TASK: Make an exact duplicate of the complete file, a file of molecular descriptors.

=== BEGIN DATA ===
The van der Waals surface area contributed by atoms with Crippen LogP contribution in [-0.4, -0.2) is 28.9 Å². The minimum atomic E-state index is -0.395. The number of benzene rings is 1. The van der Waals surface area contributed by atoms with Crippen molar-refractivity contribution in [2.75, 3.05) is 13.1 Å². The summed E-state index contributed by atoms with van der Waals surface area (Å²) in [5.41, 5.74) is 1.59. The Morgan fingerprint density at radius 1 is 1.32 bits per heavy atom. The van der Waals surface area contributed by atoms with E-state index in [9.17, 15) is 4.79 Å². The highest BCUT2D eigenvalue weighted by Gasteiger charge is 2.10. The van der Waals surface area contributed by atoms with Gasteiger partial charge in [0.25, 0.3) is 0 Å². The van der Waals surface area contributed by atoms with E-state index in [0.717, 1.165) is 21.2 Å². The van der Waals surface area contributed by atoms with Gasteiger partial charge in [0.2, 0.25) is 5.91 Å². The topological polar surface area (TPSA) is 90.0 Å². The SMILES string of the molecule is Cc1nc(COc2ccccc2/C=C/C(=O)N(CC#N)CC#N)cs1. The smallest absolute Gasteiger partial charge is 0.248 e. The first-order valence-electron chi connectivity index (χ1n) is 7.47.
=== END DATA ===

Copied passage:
The van der Waals surface area contributed by atoms with Crippen LogP contribution in [-0.4, -0.2) is 28.9 Å². The minimum atomic E-state index is -0.395. The number of benzene rings is 1. The van der Waals surface area contributed by atoms with Crippen molar-refractivity contribution in [2.75, 3.05) is 13.1 Å². The summed E-state index contributed by atoms with van der Waals surface area (Å²) in [5.41, 5.74) is 1.59. The Morgan fingerprint density at radius 1 is 1.32 bits per heavy atom. The van der Waals surface area contributed by atoms with E-state index in [9.17, 15) is 4.79 Å². The highest BCUT2D eigenvalue weighted by Gasteiger charge is 2.10. The van der Waals surface area contributed by atoms with Gasteiger partial charge in [0.25, 0.3) is 0 Å². The van der Waals surface area contributed by atoms with E-state index in [0.717, 1.165) is 21.2 Å². The van der Waals surface area contributed by atoms with Gasteiger partial charge in [0.2, 0.25) is 5.91 Å². The topological polar surface area (TPSA) is 90.0 Å². The SMILES string of the molecule is Cc1nc(COc2ccccc2/C=C/C(=O)N(CC#N)CC#N)cs1. The smallest absolute Gasteiger partial charge is 0.248 e. The first-order valence-electron chi connectivity index (χ1n) is 7.47.